Extended red blood cell matching for all transfusion recipients is feasible

Joost H. J. van Sambeeck, C. Ellen van der Schoot, Nico M. van Dijk, Henk Schonewille, Mart P. Janssen

Research output: Contribution to journalArticle*Academicpeer-review

Abstract

Objective: To demonstrate the feasibility and effectiveness of extended matching of red blood cells (RBC) in practice. Background: At present, alloimmunisation preventing matching strategies are only applied for specific transfusion recipient groups and include a limited number of RBC antigens. The general assumption is that providing fully matched RBC units to all transfusion recipients is not feasible. In this article we refute this assumption and compute the proportion of alloimmunisation that can be prevented, when all donors and transfusion recipients are typed for A, B, D plus twelve minor blood group antigens (C, c, E, e, K, Fya, Fyb, Jka, Jkb, M, S and s). Methods: We developed a mathematical model that determines the optimal sequence for antigen matching. The model allows for various matching strategies, issuing policies and inventory sizes. Results: For a dynamic inventory composition (accounting for randomness in the phenotypes supplied and requested) and an antigen identical issuing policy 97% and 94% of alloimmunisation events can be prevented, when respectively one and two RBC units per recipient are requested from an inventory of 1000 units. Although this proportion decreases with smaller inventory sizes, even for an inventory of 60 units almost 50% of all alloimmunisation events can be prevented. Conclusion: In case antigen of both donors and recipients are comprehensively typed, extended preventive matching is feasible for all transfusion recipients in practice and will significantly reduce transfusion-induced alloimmunisation and (alloantibody-induced) haemolytic transfusion reactions.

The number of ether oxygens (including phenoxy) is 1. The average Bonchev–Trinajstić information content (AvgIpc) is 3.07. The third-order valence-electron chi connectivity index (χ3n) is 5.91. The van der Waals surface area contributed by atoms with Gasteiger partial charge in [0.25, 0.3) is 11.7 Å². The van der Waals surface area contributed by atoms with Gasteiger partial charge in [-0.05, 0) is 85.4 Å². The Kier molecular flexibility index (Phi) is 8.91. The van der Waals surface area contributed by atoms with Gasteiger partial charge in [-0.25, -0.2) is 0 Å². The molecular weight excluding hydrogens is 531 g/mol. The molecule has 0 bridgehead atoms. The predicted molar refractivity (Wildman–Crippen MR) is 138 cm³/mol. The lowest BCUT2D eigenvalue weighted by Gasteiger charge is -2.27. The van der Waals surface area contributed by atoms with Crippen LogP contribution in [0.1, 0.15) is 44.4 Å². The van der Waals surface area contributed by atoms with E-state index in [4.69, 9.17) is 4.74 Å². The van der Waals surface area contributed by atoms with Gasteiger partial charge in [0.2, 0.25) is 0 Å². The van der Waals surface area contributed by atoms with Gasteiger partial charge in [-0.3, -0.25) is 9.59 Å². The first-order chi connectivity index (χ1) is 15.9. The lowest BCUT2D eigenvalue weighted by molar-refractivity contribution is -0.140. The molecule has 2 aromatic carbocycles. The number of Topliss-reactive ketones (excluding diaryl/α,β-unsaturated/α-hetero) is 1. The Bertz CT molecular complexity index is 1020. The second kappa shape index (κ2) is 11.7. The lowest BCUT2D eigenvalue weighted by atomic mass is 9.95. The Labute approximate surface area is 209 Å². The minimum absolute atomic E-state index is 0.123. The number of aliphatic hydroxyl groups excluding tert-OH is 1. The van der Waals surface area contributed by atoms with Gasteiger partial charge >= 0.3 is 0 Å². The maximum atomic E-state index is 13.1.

Original languageEnglish
JournalTransfusion medicine (Oxford, England)
Early online date2021
DOIs
Publication statusE-pub ahead of print - 2021

Keywords

  • alloimmunisation prevention
  • extended antigen matching
  • red cell genotyping

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